We’ve all heard of the British holidaymakers who were charged £54 for gelati in Rome back in 2013. While some of us may have laughed at the tourists’ outrage, as they apparently ordered clearly-priced extra-large ice creams, there is a definite two-tier tariff in many cities and countries. Locals get mates’ rates while tourists pay extra – the so-called Tourist Tax.
In some parts of the world it’s relatively subtle; some cafés in Belgium charge tourists an extra 10% for their chips, for example. Other parts of the world, however, can charge tourists double or more for entrance to landmarks and attractions.
Is it exploitative or entrepreneurial?
When regular travellers get together to swap tales, they often mention how much extra they have to pay for meals, for accommodation or for entrance fees to attractions. Some find it annoying, deceitful (or baldly cheeky), while others don’t mind paying a surcharge because they want to help the local economy.
Often, it comes down to how much the extra charge is and what the exchange rate with the visitor’s home currency is. If the tax amounts to mere pennies, then most tourists won’t even think about it. If it’s amounting to tens of dollars, on the other hand, then it can backfire and put people off.
Get the balance right, though, and that extra little bit on top can make all the difference to the areas – and the people who live in them – in less-affluent countries. Tourism is a major industry in many parts of the world, especially India, and if people are flocking into a country from wealthier nations, they bring their money with them.
Globally, tourism is worth a total of almost US$8 trillion. The United Nations World Tourism Organisation predicts that 1.8 billion international tourist arrivals will happen annually by 2030; already we see that one in ten jobs around the world relies on tourism either directly or indirectly. That means that almost 300 million people around the world need holidaymakers to make a living and to contribute their collective 10% to the world’s GDP. It only seems fair, in that case, to redistribute some of that wealth.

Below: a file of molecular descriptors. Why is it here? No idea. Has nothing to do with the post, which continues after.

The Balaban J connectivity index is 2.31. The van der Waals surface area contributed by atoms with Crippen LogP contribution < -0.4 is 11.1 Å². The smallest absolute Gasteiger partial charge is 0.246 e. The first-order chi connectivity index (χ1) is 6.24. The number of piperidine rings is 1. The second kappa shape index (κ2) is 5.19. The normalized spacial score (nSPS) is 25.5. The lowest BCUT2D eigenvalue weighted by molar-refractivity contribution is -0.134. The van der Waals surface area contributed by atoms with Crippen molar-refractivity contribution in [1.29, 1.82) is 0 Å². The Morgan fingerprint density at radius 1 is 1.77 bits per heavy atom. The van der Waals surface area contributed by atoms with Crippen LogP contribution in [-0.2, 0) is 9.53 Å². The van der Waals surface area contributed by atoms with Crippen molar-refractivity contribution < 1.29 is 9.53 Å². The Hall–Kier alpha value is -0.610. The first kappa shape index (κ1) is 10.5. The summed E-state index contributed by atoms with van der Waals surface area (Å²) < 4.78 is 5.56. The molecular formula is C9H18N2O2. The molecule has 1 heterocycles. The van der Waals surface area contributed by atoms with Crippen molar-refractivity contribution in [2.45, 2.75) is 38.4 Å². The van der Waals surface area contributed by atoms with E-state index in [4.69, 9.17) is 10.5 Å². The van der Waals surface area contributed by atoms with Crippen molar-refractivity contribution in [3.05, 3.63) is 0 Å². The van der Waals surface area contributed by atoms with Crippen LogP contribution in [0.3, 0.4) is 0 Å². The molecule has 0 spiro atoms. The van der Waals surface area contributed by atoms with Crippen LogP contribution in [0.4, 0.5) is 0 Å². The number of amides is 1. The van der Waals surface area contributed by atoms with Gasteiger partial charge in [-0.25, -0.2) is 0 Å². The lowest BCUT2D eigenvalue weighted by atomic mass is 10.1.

The world doesn’t seem to mind
When Thailand’s government announced that it planned to raise the entrance fees for its national parks it made it clear that these price hikes would only apply to “foreign adults and children”. The two-tier charges came into force in February 2015.
While this big price differential might seem unfair to people who have just travelled at least partway around the globe to relax, you have to think ahead and beyond. If the locals in a tourist area had to pay the same price as tourists then they almost certainly wouldn’t be able to afford to see their own heritage sites! In addition, the prices of other amenities in the area would start to rise and locals would simply be priced out of their homes and neighbourhoods.
Ignore the guidebooks
You may well read guidebooks that remind you not to pay the first price you’re given, but you should stop and think before rejecting it out of hand. If the first price isn’t huge then just pay it. You could be helping someone to buy a house, put their children through school or to pay medical expenses. Your extra dollar or two won’t mean much to you but it’ll mean a lot to the shopkeeper or restaurant owner.
We all hear about how the world’s money and resources are distributed unevenly and unfairly, so by paying slightly over the odds in a poor area, you’ll be doing your bit to straighten things up.
It’s paying your way